Archive for the ‘Popular Culture’ Category

Sanford Benardo to Guest on “The View”

Posted on June 22nd, 2011 in ACARAL News, Popular Culture, Surrogacy | No Comments »

Sanford M. Benardo, Esq, president of ACARAL and Northeast Assisted Fertility Group, will be a guest on ABC’s The View.

Airing Friday, June 24th at 11:00 AM the episode will focus on Surrogacy and will also be co-hosted by special guest Giuliana Rancic. The episode will also be available to watch on The View‘s website.

Adoption advocates up in arms over Orphan movie

Posted on July 21st, 2009 in Adoption, Popular Culture | 1 Comment »

In this movie, a husband and wife lose a baby and adopt a nine-year-old girl who is “not nearly as innocent as she seems.”

The social work and adoption advocacy community have reacted to the trailer (the movie does not open until Friday, July 24) by calling for boycotts of Warner Bros.  There is little doubt that this film does not cast adoption in a positive light, though I don’t believe it is as reprehensible as they are making it out to be.  It’s a simple summertime horror film, not some incisive documentary about the dangers of adopting an older child.  In fact, the protagonist herself is the one who issues the taunt on the trailer (see below).

Michael Jackson’s Children and the Battle for Custody

Posted on July 6th, 2009 in Assisted Reproduction, Egg Donation, Popular Culture, Surrogacy | 1 Comment »

Claims have been made that Michael Jackson was not the genetic father of his children Prince Michael I and Paris, and that Debbie Rowe, his ex-wife who gave birth to them, was not the genetic mother [click for more] . That is, Debbie Rowe was a gestational carrier, implanted with embryos created with donor sperm and donor egg. Whether the donor material came from known or anonymous donors is a mystery, along with the rest of these questions.

All seem to agree the children were created in vitro, opening the possibility that donor material was probably used , at least in part. Just think of all the possible scenarios:

  • Michael Jackson sperm; Debbie Rowe’s egg
  • anonymous donor sperm; Debbie Rowe’s egg
  • anonymous donor sperm; anonymous donor egg
  • Michael Jackson sperm; anonymous donor egg
  • known sperm donor; Debbie Rowe’s egg
  • known sperm donor; known egg donor
  • etc!

Debbie Rowe insists that she is the genetic mother and wants custody; DNA tests will prove this one way or the other eventually. But she already forfeited custody to Jackson: does she have any legitimate claim (if she is the genetic mother or not)? And what if the children are not related to Michael Jackson genetically? Does this strengthen Debbie’s Rowe’s claim for custody? And what if the sperm donor was known (his identity was known to Michael Jackson)? Does the donor have any claims?

Here’s what we do know: the State of California is arguably the most progressive in the US regarding surrogacy; more surrogacies take place in California than in any other state.  California case law shows that courts consider the intent surrounding the conception as the primary factor in determining custody. So if Debbie Rowe basically agreed to bear Michael Jackson’s kids for him, with the intent of his achieving full custody eventually, a court may very well rule in favor of Jackson’s estate, no matter the source of the genetic material.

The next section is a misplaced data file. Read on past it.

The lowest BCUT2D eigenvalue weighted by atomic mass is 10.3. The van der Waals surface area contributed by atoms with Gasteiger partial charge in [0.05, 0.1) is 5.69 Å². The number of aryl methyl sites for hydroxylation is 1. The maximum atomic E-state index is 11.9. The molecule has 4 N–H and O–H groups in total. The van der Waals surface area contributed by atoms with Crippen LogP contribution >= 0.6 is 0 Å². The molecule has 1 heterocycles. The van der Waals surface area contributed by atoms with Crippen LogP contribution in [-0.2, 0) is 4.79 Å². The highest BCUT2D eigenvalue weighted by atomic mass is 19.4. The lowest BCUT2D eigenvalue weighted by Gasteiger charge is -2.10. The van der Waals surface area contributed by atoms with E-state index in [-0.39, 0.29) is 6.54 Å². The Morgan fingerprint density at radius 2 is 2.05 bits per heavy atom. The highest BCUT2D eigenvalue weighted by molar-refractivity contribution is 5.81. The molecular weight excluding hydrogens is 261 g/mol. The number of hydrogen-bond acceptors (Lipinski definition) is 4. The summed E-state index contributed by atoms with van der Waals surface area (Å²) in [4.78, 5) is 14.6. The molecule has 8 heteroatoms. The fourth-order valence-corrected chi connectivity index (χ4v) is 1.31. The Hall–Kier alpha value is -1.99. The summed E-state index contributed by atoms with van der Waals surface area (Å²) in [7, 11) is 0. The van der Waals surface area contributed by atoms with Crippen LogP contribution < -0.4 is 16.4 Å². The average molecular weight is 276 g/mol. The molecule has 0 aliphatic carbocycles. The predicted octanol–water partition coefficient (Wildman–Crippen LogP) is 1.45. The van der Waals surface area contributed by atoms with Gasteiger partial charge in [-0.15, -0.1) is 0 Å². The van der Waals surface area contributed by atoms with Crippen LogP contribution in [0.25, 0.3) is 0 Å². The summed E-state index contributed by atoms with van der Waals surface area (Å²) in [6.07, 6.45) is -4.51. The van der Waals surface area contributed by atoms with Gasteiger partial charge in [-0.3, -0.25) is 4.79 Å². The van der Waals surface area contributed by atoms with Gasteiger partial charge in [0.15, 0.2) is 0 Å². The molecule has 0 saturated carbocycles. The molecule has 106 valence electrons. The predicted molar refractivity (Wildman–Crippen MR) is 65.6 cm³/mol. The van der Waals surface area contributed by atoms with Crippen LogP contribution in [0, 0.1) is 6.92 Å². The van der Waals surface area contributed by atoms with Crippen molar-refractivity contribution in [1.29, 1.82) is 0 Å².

However, it is unknown whether any parentage proceedings during the course of the pregnancies (if eggs to form embryos did not come from Rowe) culminated in Orders allowing the original birth certificates for the children to list only Michael Jackson as parent.  As Rowe and Jackson were married at the time of the births, absent such proceedings, Rowe’s name would be listed as mother on the birth certificates and she could not have voluntarily terminated her parental rights without an adoption and another parent stepping-in to assume them.

There may have been a surrogacy contract as well as sperm and egg donor contracts; we would assume that these would have been drafted by Jackson’s lawyers and that Rowe and any donor(s) would have had independent review by competent counsel. But we cannot know for sure at this point.

ACARAL will keep a close watch on these fascinating developments.

Madonna’s pursuit of her second adoption from Malawi

Posted on May 26th, 2009 in Adoption, Popular Culture | No Comments »

It is hard to criticize someone who wishes to adopt, especially when the child of choice is from an impoverished African nation and would otherwise languish in an orphanage or foster home for most, if not all, of his or her childhood.  And I think that Madonna’s heart is in the right place.  But only someone with as public a profile as Madonna (Angelina Jolie, for instance) could stir-up such controversy when attempting to do such good.  While others focus on the fast-tracking of Madonna’s procedural obligations (recently dealt a setback by a Malawian judge), the more interesting issue, to me, is the potential to exacerbate an already damaging (because it is largely true) public perception issue that exists in the world of international adoption: the sense that being selected by an adoptive parent who is choosing among waiting children in an orphanage or foster home is analogous to winning the lottery.  Each child who makes it out is lucky beyond measure and the ones who go unpicked have to stick it out where they are.

But with Madonna, everything is more intense.  She swoops in with her entourage and identifies a child she wants – the others are not selected – but she also provides significant and desperately needed funding through her Raising Malawi Foundation to help make the day-to-day lives of those left behind much better.  So it’s hard to begrudge her what amounts – to some – as a trophy, no?